S&T Bancorp Inc. has the largest unpaid TARP amount, $109 million, to repay of any of the region's dozen banks that tapped the program. The Indiana, Pa.-based bank is "continuing to explore our options," said Senior Vice President Rob Jorgenson.
Parkvale Financial Corp., Monroeville, intends to repay its $32 million in TARP money before the end of the year, it said in mid-June, when it announced a merger into FNB Corp. Parkvale executives could not be reached yesterday.Additional Information:
A dozen banks in the Pittsburgh area received $15.9 billion from the government's Troubled Asset Relief Program in 2008 and 2009. Five of them have yet to repay the money.*
• S&T Bancorp $109 million
• Parkvale Financial $32 million
• TriState Capital $23 million
• Fidelity Bancorp $7 million
• Enterprise Financial $4 million
(*AmeriServ Financial repaid $21 million on Aug. 12.)
Source: Tribune-Review research
Show commenting policy
TribLive commenting policy
You are solely responsible for your comments and by using TribLive.com you agree to our Terms of Service.
We moderate comments. Our goal is to provide substantive commentary for a general readership. By screening submissions, we provide a space where readers can share intelligent and informed commentary that enhances the quality of our news and information.
While most comments will be posted if they are on-topic and not abusive, moderating decisions are subjective. We will make them as carefully and consistently as we can. Because of the volume of reader comments, we cannot review individual moderation decisions with readers.
We value thoughtful comments representing a range of views that make their point quickly and politely. We make an effort to protect discussions from repeated comments either by the same reader or different readers.
We follow the same standards for taste as the daily newspaper. A few things we won't tolerate: personal attacks, obscenity, vulgarity, profanity (including expletives and letters followed by dashes), commercial promotion, impersonations, incoherence, proselytizing and SHOUTING. Don't include URLs to Web sites.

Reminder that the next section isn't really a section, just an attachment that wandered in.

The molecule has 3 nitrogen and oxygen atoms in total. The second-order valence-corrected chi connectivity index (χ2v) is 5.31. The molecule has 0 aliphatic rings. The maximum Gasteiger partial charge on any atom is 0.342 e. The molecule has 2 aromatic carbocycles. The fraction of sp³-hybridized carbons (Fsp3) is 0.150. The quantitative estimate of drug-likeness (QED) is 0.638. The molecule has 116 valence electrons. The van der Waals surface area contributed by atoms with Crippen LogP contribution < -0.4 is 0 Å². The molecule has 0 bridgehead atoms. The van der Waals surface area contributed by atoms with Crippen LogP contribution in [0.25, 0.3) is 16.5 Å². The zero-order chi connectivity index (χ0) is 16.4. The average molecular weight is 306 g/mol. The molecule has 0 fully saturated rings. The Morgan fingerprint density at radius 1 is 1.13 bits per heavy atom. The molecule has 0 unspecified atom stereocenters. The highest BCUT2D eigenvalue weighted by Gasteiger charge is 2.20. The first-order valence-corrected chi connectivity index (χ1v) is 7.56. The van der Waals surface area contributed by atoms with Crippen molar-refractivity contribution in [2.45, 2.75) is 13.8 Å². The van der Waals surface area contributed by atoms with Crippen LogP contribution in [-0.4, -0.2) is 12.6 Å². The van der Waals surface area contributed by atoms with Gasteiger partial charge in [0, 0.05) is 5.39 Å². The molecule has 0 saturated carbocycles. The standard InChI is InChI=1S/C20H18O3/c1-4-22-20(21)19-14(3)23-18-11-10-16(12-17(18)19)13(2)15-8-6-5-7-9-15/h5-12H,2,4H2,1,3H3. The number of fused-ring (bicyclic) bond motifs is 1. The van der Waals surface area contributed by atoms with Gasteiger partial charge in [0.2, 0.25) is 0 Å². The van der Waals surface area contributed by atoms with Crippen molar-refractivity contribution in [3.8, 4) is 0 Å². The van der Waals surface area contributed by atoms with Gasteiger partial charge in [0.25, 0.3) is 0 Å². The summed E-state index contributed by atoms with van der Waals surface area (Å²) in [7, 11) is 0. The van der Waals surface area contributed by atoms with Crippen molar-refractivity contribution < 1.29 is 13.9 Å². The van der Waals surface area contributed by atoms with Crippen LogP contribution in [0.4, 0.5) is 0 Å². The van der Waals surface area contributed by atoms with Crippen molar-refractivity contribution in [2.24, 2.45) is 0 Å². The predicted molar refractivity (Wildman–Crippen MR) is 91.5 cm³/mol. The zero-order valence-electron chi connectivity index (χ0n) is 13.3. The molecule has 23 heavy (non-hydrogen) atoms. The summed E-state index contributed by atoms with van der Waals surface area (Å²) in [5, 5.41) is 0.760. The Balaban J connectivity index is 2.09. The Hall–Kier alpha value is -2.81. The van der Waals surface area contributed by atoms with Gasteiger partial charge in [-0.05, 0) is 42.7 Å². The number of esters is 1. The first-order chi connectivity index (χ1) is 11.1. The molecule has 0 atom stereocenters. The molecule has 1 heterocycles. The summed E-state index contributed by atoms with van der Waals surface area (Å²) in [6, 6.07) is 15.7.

We do not edit comments. They are either approved or deleted. We reserve the right to edit a comment that is quoted or excerpted in an article. In this case, we may fix spelling and punctuation.
We welcome strong opinions and criticism of our work, but we don't want comments to become bogged down with discussions of our policies and we will moderate accordingly.
We appreciate it when readers and people quoted in articles or blog posts point out errors of fact or emphasis and will investigate all assertions. But these suggestions should be sent via e-mail. To avoid distracting other readers, we won't publish comments that suggest a correction. Instead, corrections will be made in a blog post or in an article.
- Leak of grand jury information could cost Attorney General Kane
- For Steelers, a fight to finish for playoff berth
- The bullet inside your body ‘becomes a part of you’
- Executive stayed busy with business, civic work
- Freezing rain hits Western Pennsylvania, many accidents reported
- Pitt beats Syracuse, snaps 3-game losing streak
- Pirates enter Plan B with Martin off market
- Springdale Library to pay rent to borough
- Starkey: No explaining Steelers, AFC North
- Islanders outwork Penguins to sweep back-to-back meetings
- Kane’s office backtracks on prosecution in email scandal